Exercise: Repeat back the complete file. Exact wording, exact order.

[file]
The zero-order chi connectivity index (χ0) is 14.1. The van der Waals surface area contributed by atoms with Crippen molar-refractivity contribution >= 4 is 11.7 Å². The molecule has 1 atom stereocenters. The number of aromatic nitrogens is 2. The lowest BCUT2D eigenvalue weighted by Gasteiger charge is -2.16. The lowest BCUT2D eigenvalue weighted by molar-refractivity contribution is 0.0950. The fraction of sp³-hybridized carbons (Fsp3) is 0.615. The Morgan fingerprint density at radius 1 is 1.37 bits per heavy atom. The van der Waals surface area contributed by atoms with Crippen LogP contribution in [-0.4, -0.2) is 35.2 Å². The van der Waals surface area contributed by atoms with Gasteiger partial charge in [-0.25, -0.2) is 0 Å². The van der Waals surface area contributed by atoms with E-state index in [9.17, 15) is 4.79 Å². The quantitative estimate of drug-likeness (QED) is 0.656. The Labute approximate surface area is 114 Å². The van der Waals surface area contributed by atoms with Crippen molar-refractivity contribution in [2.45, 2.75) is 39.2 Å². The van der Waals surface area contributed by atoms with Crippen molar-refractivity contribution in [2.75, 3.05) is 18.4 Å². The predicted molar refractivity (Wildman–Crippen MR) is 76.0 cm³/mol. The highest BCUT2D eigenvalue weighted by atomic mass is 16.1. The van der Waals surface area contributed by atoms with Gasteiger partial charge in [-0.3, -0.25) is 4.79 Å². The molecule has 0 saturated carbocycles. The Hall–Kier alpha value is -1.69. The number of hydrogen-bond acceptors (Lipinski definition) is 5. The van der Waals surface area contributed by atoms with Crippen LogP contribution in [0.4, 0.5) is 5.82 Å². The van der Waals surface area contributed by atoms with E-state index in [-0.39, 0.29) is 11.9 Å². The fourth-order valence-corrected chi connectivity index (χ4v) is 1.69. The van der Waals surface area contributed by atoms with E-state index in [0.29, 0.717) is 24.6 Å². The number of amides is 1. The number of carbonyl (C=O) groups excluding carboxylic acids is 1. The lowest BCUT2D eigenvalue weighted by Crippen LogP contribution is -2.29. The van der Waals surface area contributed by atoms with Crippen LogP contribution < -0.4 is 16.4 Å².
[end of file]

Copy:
The zero-order chi connectivity index (χ0) is 14.1. The van der Waals surface area contributed by atoms with Crippen molar-refractivity contribution >= 4 is 11.7 Å². The molecule has 1 atom stereocenters. The number of aromatic nitrogens is 2. The lowest BCUT2D eigenvalue weighted by Gasteiger charge is -2.16. The lowest BCUT2D eigenvalue weighted by molar-refractivity contribution is 0.0950. The fraction of sp³-hybridized carbons (Fsp3) is 0.615. The Morgan fingerprint density at radius 1 is 1.37 bits per heavy atom. The van der Waals surface area contributed by atoms with Crippen LogP contribution in [-0.4, -0.2) is 35.2 Å². The van der Waals surface area contributed by atoms with Gasteiger partial charge in [-0.25, -0.2) is 0 Å². The van der Waals surface area contributed by atoms with E-state index in [9.17, 15) is 4.79 Å². The quantitative estimate of drug-likeness (QED) is 0.656. The Labute approximate surface area is 114 Å². The van der Waals surface area contributed by atoms with Crippen molar-refractivity contribution in [2.45, 2.75) is 39.2 Å². The van der Waals surface area contributed by atoms with Crippen molar-refractivity contribution in [2.75, 3.05) is 18.4 Å². The predicted molar refractivity (Wildman–Crippen MR) is 76.0 cm³/mol. The highest BCUT2D eigenvalue weighted by atomic mass is 16.1. The van der Waals surface area contributed by atoms with Gasteiger partial charge in [-0.3, -0.25) is 4.79 Å². The molecule has 0 saturated carbocycles. The Hall–Kier alpha value is -1.69. The number of hydrogen-bond acceptors (Lipinski definition) is 5. The van der Waals surface area contributed by atoms with Crippen LogP contribution in [0.4, 0.5) is 5.82 Å². The van der Waals surface area contributed by atoms with E-state index in [-0.39, 0.29) is 11.9 Å². The fourth-order valence-corrected chi connectivity index (χ4v) is 1.69. The van der Waals surface area contributed by atoms with E-state index in [0.29, 0.717) is 24.6 Å². The number of amides is 1. The number of carbonyl (C=O) groups excluding carboxylic acids is 1. The lowest BCUT2D eigenvalue weighted by Crippen LogP contribution is -2.29. The van der Waals surface area contributed by atoms with Crippen LogP contribution < -0.4 is 16.4 Å².